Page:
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Length of life procedures in Vettius Valens?

 
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Martin Gansten
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Posted: Mon Aug 31, 2009 8:34 pm    Post subject: Length of life procedures in Vettius Valens? Reply with quote

In Greek Horoscopes (p. 78), Neugebauer and Van Hoesen claim to imitate Vettius Valens in measuring the distance between 'starter' and 'destroyer' (aphetēs and anairetēs, hyleg and abscissor) simply by degrees of longitude, along the ecliptic. I have never seen this in Valens and strongly suspect the two scholars of being mistaken; but I haven't read all of Valens. Has anyone seen such a procedure in his text?
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astroart



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Posted: Tue Sep 01, 2009 4:04 pm    Post subject: Ballbilus Reply with quote

Martin,

You're right, prof.Neugebauer and prof.Van Hoesen have been mistaken. But all step by step:

This horoscope ( No. L-42 ) from the book "Greek horoscopes" of prof.Neugebauer and prof.Van Hoesen is published in the CCAG- Volume 8, Chapter 4, p.236.

From the p.235 we understand that this horoscope is a part of a manuscript named:

"The Ballbilus's method of determination the life longevity from apheta to anaireta"

Ballbilus ( d.c.81) was court astrologer to the Imperiors such as Claudius, Nero and Vespasian. He is a author of astrological treatise Astrologumena preserved in synopsis in so called Parisian Epitome. From a chapter of Babillus's book which dealt with the length of life two example horoscopes are preserved in the 81st Chapter of the late 14th century Byzantine astrological compendium Apotelesmatike biblos by Palchus ( CCAG, VIII.4 )

But the question still remains: how had Ballbilus calculated the distance between the apheta and anaireta- as ecliptic's degrees ( symbolic directions ) or as equator's degrees ( primary directions)?

In his book " Die Entwicklung der Horoscop Technik vom Alterum bis zur Gegenwart " Wilhelm Knappich, Wien 1966, p.89 writes the following, repeating the opinion of Neugebauer and Van Hoesen:

"Der noch erhaltene Traktat des Balbilus "Methode zur Bestimmung der Lebensdauer vom Apheten bis zum Anaireten" wurde in der Sammlung griechischer Astrologenhandschriften(CCAG, VIII 4) veroeffentlicht und von prof.O.Neugebauer kommentiert(in seiner Ausgabe der "Greek Horoscopes").Darnach hat Balbillus noch nach der aeltesten Hausermethode, die Zeichen gleich Haus setzt, gearbeitet und die Distanz zwischen Aphet und Anairet in einfacher Laenge , d.h. auf die Ekliptik gemessen."

But it's not true!Why?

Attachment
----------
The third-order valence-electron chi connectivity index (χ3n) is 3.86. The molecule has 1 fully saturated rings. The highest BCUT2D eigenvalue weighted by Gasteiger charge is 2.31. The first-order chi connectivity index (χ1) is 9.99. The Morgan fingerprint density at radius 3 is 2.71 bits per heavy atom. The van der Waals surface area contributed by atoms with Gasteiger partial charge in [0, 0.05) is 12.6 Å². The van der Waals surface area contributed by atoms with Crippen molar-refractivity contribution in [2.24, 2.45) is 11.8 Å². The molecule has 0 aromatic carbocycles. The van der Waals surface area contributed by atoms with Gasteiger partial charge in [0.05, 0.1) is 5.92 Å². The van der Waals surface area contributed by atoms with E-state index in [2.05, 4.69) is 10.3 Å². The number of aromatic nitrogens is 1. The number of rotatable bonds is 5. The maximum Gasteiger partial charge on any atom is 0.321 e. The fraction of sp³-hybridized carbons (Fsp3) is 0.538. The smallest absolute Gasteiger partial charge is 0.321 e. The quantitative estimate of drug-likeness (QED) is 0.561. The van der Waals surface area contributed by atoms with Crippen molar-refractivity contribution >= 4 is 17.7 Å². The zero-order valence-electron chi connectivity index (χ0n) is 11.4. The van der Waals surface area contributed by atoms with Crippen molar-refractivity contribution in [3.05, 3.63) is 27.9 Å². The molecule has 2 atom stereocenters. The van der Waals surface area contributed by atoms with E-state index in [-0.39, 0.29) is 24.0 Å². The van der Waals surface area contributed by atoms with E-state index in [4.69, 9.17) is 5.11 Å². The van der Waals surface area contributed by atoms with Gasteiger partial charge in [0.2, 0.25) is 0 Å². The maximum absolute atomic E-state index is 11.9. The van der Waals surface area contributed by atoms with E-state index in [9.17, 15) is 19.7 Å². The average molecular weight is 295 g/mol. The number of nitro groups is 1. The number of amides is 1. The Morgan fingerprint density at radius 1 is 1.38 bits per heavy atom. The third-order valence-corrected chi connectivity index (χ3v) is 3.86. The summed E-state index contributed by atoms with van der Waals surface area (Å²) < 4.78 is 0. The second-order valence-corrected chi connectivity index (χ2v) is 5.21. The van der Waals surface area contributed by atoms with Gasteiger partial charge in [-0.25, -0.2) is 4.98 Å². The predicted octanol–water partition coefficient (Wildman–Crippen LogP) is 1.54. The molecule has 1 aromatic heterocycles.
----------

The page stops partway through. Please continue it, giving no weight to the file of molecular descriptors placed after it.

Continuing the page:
Porphyry ( III c.) in his Intruductio in Tetrabiblum Ptolemaei (CCAG, V.4) explains the Ballbilus's system of determination the life longevity from apheta to anaireta. There Porphyry says that Ballbilus has used in his method the rising times of signs. And you know that where there are rising times of signs there are the primary directions. At the moment the Porphyry's book can be found only in latin and old greek, but by the end of 2009 this book is expected to be released in English translation by J.H. Holden.

Best regards,
Dimitar
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Martin Gansten
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Posted: Tue Sep 01, 2009 4:28 pm    Post subject: Re: Ballbilus Reply with quote

astroart wrote:
Porphyry ( III c.) in his Intruductio in Tetrabiblum Ptolemaei (CCAG, V.4) explains the Ballbilus's system of determination the life longevity from apheta to anaireta. There Porphyry says that Ballbilus has used in his method the rising times of signs.

Thanks, Dimitar. Smile Do you have the page number for this reference? It would save me quite a bit of time!
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Eddy



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Posted: Tue Sep 01, 2009 6:26 pm    Post subject: Reply with quote

Although I haven't read the books of either Neugebauer or Valens, I can't accept it that easily that Neugebauer was mistaken. He was not oonly a historian but also a mathematician and certainly would have noticed the difference between calculations of rotating the ecliptic or the equator.

Jim Tester in "A History of Western Astrology" p. 170,
http://books.google.nl/books?id=L0HSvH96alIC&printsec=frontcover&dq=jim+tester&hl=en#v=onepage&q=Degree&f=false

writes that Ptolemy rejects the risings of each degree of the ecliptic as too simplistic. Perhaps not only the crude method based upon the rising times of each sign was used in pre Ptolemy days but also the rising of each degree, or was the one in use before this. Spherical trigonometry was just getting started to be used commonly and still on a small scale short before Ptolemy's days.

Mark Riley in "Ptolemy and his colleagues" p. 243/245,
http://74.125.77.132/search?q=cache:6V3espDRuhYJ:www.csus.edu/indiv/r/rileymt/PDF_folder/theoretical.pdf+%22ptolemy+and+his+colleagues%22+riley&cd=1&hl=en&ct=clnk&gl=nl

discribes the arithmetical methods of Valens as opposed to the mathematical/trigonometrical methods of Ptolemy and notes
"This interpretation of a horoscope is typical of dozens in Valens. Periods areadded to periods, rising times to rising times, periods to rising times: any-thing necessary to derive significant numbers." (p.245)

So I assume that if there is any confusion about the used method, then this would originate from Valens.
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Martin Gansten
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Posted: Tue Sep 01, 2009 6:44 pm    Post subject: Reply with quote

Eddy wrote:
Although I haven't read the books of either Neugebauer or Valens, I can't accept it that easily that Neugebauer was mistaken.

Yet he was, on a number of points of astrological procedure, and I very strongly suspect that this is yet another. What I have read of Valens certainly doesn't agree with Neugebauer's description.

Of course, if one starts out by regarding astrology as a 'wretched subject' and inherently nonsensical, he is not likely to invest the necessary time and effort in getting the finer points right. See my forthcoming article 'Balbillus and the method of aphesis' (but don't hold your breath!). Wink